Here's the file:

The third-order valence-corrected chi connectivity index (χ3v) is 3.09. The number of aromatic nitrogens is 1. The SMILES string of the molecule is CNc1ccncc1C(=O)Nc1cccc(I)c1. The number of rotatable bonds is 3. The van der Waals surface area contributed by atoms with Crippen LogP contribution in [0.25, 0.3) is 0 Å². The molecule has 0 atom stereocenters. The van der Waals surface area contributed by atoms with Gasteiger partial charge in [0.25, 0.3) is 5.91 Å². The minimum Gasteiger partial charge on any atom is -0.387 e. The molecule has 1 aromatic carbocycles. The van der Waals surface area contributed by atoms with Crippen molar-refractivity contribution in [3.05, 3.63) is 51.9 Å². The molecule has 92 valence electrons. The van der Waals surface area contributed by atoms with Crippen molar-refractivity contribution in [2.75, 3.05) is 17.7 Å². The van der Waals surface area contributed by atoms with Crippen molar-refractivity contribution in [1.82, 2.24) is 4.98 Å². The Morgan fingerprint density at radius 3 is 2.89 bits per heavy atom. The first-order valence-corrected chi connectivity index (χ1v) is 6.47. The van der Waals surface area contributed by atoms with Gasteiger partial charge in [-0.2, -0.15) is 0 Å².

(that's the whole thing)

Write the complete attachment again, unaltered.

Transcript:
The third-order valence-corrected chi connectivity index (χ3v) is 3.09. The number of aromatic nitrogens is 1. The SMILES string of the molecule is CNc1ccncc1C(=O)Nc1cccc(I)c1. The number of rotatable bonds is 3. The van der Waals surface area contributed by atoms with Crippen LogP contribution in [0.25, 0.3) is 0 Å². The molecule has 0 atom stereocenters. The van der Waals surface area contributed by atoms with Gasteiger partial charge in [0.25, 0.3) is 5.91 Å². The minimum Gasteiger partial charge on any atom is -0.387 e. The molecule has 1 aromatic carbocycles. The van der Waals surface area contributed by atoms with Crippen molar-refractivity contribution in [3.05, 3.63) is 51.9 Å². The molecule has 92 valence electrons. The van der Waals surface area contributed by atoms with Crippen molar-refractivity contribution in [2.75, 3.05) is 17.7 Å². The van der Waals surface area contributed by atoms with Crippen molar-refractivity contribution in [1.82, 2.24) is 4.98 Å². The Morgan fingerprint density at radius 3 is 2.89 bits per heavy atom. The first-order valence-corrected chi connectivity index (χ1v) is 6.47. The van der Waals surface area contributed by atoms with Gasteiger partial charge in [-0.2, -0.15) is 0 Å².